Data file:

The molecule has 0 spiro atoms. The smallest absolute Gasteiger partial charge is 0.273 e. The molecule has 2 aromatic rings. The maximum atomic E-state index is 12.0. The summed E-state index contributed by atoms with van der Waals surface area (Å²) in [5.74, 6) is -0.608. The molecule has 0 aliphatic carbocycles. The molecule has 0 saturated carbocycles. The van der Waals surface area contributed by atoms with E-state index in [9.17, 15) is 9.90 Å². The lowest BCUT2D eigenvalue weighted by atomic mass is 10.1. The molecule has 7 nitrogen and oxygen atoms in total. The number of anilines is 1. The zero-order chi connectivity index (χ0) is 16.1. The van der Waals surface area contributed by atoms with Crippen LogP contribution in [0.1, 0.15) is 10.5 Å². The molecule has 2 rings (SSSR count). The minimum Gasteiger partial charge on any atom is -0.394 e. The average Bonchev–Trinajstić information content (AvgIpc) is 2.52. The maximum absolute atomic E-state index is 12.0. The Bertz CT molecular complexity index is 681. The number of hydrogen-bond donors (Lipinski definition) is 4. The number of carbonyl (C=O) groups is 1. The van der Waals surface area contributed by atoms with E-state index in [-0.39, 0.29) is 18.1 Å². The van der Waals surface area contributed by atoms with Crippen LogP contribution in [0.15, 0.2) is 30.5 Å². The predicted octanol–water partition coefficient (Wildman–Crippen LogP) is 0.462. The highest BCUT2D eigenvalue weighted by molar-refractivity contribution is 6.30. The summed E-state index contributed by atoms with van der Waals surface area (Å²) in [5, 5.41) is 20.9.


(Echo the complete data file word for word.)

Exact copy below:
The molecule has 0 spiro atoms. The smallest absolute Gasteiger partial charge is 0.273 e. The molecule has 2 aromatic rings. The maximum atomic E-state index is 12.0. The summed E-state index contributed by atoms with van der Waals surface area (Å²) in [5.74, 6) is -0.608. The molecule has 0 aliphatic carbocycles. The molecule has 0 saturated carbocycles. The van der Waals surface area contributed by atoms with E-state index in [9.17, 15) is 9.90 Å². The lowest BCUT2D eigenvalue weighted by atomic mass is 10.1. The molecule has 7 nitrogen and oxygen atoms in total. The number of anilines is 1. The zero-order chi connectivity index (χ0) is 16.1. The van der Waals surface area contributed by atoms with Crippen LogP contribution in [0.1, 0.15) is 10.5 Å². The molecule has 2 rings (SSSR count). The minimum Gasteiger partial charge on any atom is -0.394 e. The average Bonchev–Trinajstić information content (AvgIpc) is 2.52. The maximum absolute atomic E-state index is 12.0. The Bertz CT molecular complexity index is 681. The number of hydrogen-bond donors (Lipinski definition) is 4. The number of carbonyl (C=O) groups is 1. The van der Waals surface area contributed by atoms with E-state index in [-0.39, 0.29) is 18.1 Å². The van der Waals surface area contributed by atoms with Crippen LogP contribution in [0.15, 0.2) is 30.5 Å². The predicted octanol–water partition coefficient (Wildman–Crippen LogP) is 0.462. The highest BCUT2D eigenvalue weighted by molar-refractivity contribution is 6.30. The summed E-state index contributed by atoms with van der Waals surface area (Å²) in [5, 5.41) is 20.9.